There was one point on Saturday afternoon when thought we were going to get washed out. But the very brief drizzle over Sefton Park was just nature messing with our heads (naughty nature!). The weather on Sunday held up even better than the previous day, give or take the odd occasion earlier on when the temperature dropped slightly and it got a bit windy. My first interview of the day was with Damily from Madagascar (with the help of a French interpreter), while the first act to perform was Steven Sogo from Burundi, with his band Hope Street. I interviewed Steve after his set, and he told me how some church musicians had taught him how to play guitar and bass. He’s only been making music a few years, but has already won an armful of awards from all over Africa.
The unscheduled interview of the day happened while I was watching (and occasionally photographing) the Ethiopian singer Zewditu Yohanes from the photographers’ pit in front of the mainstage. The set ended, and this lady who’d been standing next to me and simultaneously shooting the gig on a camera and a smartphone handed me a card as she walked past towards the backstage area. It read, “Princess Emmanuelle: the first Egyptian female rapper.” I wasn’t going to let anyone with such a claim to fame slip away, so I followed her and asked if she’d do a quick interview. Turns out she’d remembered my face from years ago, when she was on the performance poetry circuit and doing gigs with Soul artists such as the Escoffery Sisters. She was here as part of Zewditu’s team, and promised to help me get an interview with her if I was having any trouble. Funnily enough, so much stuff happened during the day, I ended up not being able to interview Zewditu – which was a shame, because she and her band and dancers put on an awesome show. But never mind…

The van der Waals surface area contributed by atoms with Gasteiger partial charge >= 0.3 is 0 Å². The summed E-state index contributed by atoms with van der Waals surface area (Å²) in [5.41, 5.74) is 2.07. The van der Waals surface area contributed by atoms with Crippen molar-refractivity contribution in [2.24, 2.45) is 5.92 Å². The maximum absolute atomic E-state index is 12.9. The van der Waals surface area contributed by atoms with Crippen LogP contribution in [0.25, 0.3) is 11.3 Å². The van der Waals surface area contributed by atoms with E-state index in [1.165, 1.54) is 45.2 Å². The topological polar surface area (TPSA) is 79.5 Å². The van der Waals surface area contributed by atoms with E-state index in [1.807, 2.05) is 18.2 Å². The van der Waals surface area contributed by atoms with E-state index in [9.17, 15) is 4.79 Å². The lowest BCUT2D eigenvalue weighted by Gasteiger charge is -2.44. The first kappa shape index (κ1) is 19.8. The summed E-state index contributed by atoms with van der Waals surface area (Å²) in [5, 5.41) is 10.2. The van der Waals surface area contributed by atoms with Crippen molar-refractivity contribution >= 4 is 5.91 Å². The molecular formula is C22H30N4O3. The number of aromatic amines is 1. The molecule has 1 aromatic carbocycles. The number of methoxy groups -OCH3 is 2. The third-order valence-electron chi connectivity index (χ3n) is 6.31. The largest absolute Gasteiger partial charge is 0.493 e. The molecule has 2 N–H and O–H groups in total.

The other act I didn’t see as much of as I should have was Khaira Arby from Mali. The little I did see of her set was amazing, though; another strong woman roaring on behalf of African women.
After interviewing him yesterday, this afternoon I got to see Amkoullel in action twice – performing on stage, and teaching a hip hop workshop. The audience at the workshop was made up mostly of young children who’d clearly taken to heart Amkoullel’s advice to rap about their lives and what was important to them; one little lad came up with the rhyme “Sometimes I wear a hoodie. But I’m not a baddie; I’m a goodie.”
Meeting the Sierra Leone Refugee All-Stars was definitely the high point of the second day for me. It was like a family reunion – even though we’d never met before! I interviewed two of the band members, Reuben Koroma and Ashade Pearce; between the three of us, we set all Sierra Leone’s problems to rights (as you do!); we discussed music, education, development and a million other issues, and I finally got some concrete answers to a question I’d been burning with since my trip to Freetown two months earlier: why had the All-Stars (easily the biggest band to come out of Sierra Leone in the last 10 or so years) not been a part of the 50th independence anniversary celebrations? (Let’s just say it wasn’t because they hadn’t wanted to take part). I missed their set because I had to catch a train back to London (the train I’m on right now, writing this). But phone numbers and email addresses have been exchanged, so I’ll be updated whenever the guys are in London.
And that was Africa Oyé 2011: a glorious two days of colour, vibrancy and brilliant artistry. Next year, the festival celebrates its 20th birthday. I can hardly wait…
Last night I became the owner (note that I didn’t say “the proud owner”) of a piece of Hollywood memorabilia.
Some guys pay tens of thousands for a Batmobile, or for an Italian Job Mini Cooper. Others shell out equally ludicrous sums for the privilege of having Captain Kirk’s chair (or some other piece of furniture from the USS Enterprise) in their front room. Me – I paid a little over a hundred quid for… Borat’s ‘Mankini’ (signed by the man himself, I hasten to add).